Any organisation that is providing millions of Rand to develop such a project will need to be sure that the residence will at all times be properly maintained and is secure.
Without a sound business plan, you’ll be unable to find funding. It’s important to remember that a business plan is more than a means to money; it’s also the blueprint of the business and the best way to test whether or not the business is feasible.
You must show clearly in the business plan that you have researched the market thoroughly and are able to show that the students (who are always short of money) will and can afford to rent the accommodation as they are the key to the success of the project.
- Download this business plan to get you started.
- Download this generic business plan to create your own.
Make sure that the property is zoned for this type of accommodation. Zoning is the grading of properties in terms of what it can be used for and what can be built on that property. Zoning schemes are imposed by Provincial Legislation and administered by Municipalities.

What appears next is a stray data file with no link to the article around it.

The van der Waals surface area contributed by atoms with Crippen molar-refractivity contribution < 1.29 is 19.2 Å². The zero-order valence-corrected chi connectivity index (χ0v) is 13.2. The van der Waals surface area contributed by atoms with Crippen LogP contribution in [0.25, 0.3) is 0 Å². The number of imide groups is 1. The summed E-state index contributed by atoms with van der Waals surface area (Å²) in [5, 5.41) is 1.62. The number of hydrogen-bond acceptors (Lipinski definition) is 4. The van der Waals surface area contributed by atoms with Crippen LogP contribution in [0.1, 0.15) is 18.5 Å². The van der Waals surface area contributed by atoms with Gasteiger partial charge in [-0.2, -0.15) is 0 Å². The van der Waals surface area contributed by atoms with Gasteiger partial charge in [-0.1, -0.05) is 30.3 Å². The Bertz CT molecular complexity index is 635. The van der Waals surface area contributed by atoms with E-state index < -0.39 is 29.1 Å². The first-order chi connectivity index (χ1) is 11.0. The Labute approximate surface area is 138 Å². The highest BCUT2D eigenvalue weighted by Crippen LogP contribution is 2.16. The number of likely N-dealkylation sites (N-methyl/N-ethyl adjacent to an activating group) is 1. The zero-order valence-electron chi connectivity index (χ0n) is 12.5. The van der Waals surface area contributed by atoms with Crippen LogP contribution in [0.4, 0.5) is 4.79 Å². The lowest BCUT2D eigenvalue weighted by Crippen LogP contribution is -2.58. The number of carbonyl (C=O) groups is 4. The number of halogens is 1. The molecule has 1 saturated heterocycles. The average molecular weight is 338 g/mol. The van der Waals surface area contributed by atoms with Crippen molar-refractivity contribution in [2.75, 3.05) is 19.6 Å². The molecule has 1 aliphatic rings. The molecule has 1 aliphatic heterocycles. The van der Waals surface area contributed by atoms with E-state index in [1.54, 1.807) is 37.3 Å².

Zoning is the grading of properties in terms of what it can be used for and what can be built on that property. Zoning schemes are imposed by Provincial Legislation and administered by Municipalities.
South Africa’s laws require that in order to develop townhouses in a residential area the property must be zoned correctly (the property may only be zoned to develop one dwelling and not a number of different units).
Related: Zoning and permits
If the property is zoned incorrectly, you have to apply for rezoning. Each local authority has different parameters in order to rezone property.
3. Title Deeds
In addition to the zoning regulations, development is also controlled by conditions of title. These conditions are set out in the Title Deed of each property, and can restrict the way in which a property may be developed.